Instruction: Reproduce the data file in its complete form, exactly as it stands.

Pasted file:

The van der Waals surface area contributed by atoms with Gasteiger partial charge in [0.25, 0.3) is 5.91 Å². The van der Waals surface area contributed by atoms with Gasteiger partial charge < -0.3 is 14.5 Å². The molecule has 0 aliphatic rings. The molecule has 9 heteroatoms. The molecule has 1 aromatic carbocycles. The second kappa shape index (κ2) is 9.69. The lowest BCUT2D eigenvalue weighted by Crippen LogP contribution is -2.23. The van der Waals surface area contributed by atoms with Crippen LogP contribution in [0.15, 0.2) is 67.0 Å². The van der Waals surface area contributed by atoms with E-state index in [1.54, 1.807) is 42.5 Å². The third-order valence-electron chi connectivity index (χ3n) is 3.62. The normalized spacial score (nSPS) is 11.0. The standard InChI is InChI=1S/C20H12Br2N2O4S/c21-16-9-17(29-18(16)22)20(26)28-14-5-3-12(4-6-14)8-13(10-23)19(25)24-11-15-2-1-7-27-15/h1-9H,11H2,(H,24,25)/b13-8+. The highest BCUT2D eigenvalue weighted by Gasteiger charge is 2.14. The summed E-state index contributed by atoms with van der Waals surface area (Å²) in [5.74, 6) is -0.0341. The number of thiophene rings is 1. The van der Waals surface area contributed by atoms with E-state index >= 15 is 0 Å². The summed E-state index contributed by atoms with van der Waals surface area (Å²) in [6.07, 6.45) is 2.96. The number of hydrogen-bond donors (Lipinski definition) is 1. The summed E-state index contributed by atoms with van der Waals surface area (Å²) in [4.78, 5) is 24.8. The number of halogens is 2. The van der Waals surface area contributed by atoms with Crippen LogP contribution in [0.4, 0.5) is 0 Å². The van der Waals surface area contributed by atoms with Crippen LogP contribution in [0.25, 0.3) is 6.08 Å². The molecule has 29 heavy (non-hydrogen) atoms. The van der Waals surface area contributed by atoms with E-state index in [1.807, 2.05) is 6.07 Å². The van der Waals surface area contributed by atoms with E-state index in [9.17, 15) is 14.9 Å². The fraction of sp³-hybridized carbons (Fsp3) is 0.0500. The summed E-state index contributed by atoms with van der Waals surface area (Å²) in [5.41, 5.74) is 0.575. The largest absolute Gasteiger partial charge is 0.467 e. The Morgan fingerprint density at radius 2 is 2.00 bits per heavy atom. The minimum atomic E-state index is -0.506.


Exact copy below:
The van der Waals surface area contributed by atoms with Gasteiger partial charge in [0.25, 0.3) is 5.91 Å². The van der Waals surface area contributed by atoms with Gasteiger partial charge < -0.3 is 14.5 Å². The molecule has 0 aliphatic rings. The molecule has 9 heteroatoms. The molecule has 1 aromatic carbocycles. The second kappa shape index (κ2) is 9.69. The lowest BCUT2D eigenvalue weighted by Crippen LogP contribution is -2.23. The van der Waals surface area contributed by atoms with Crippen LogP contribution in [0.15, 0.2) is 67.0 Å². The van der Waals surface area contributed by atoms with E-state index in [1.54, 1.807) is 42.5 Å². The third-order valence-electron chi connectivity index (χ3n) is 3.62. The normalized spacial score (nSPS) is 11.0. The standard InChI is InChI=1S/C20H12Br2N2O4S/c21-16-9-17(29-18(16)22)20(26)28-14-5-3-12(4-6-14)8-13(10-23)19(25)24-11-15-2-1-7-27-15/h1-9H,11H2,(H,24,25)/b13-8+. The highest BCUT2D eigenvalue weighted by Gasteiger charge is 2.14. The summed E-state index contributed by atoms with van der Waals surface area (Å²) in [5.74, 6) is -0.0341. The number of thiophene rings is 1. The van der Waals surface area contributed by atoms with E-state index >= 15 is 0 Å². The summed E-state index contributed by atoms with van der Waals surface area (Å²) in [6.07, 6.45) is 2.96. The number of hydrogen-bond donors (Lipinski definition) is 1. The summed E-state index contributed by atoms with van der Waals surface area (Å²) in [4.78, 5) is 24.8. The number of halogens is 2. The van der Waals surface area contributed by atoms with Crippen LogP contribution in [0.4, 0.5) is 0 Å². The van der Waals surface area contributed by atoms with Crippen LogP contribution in [0.25, 0.3) is 6.08 Å². The molecule has 29 heavy (non-hydrogen) atoms. The van der Waals surface area contributed by atoms with E-state index in [1.807, 2.05) is 6.07 Å². The van der Waals surface area contributed by atoms with E-state index in [9.17, 15) is 14.9 Å². The fraction of sp³-hybridized carbons (Fsp3) is 0.0500. The summed E-state index contributed by atoms with van der Waals surface area (Å²) in [5.41, 5.74) is 0.575. The largest absolute Gasteiger partial charge is 0.467 e. The Morgan fingerprint density at radius 2 is 2.00 bits per heavy atom. The minimum atomic E-state index is -0.506.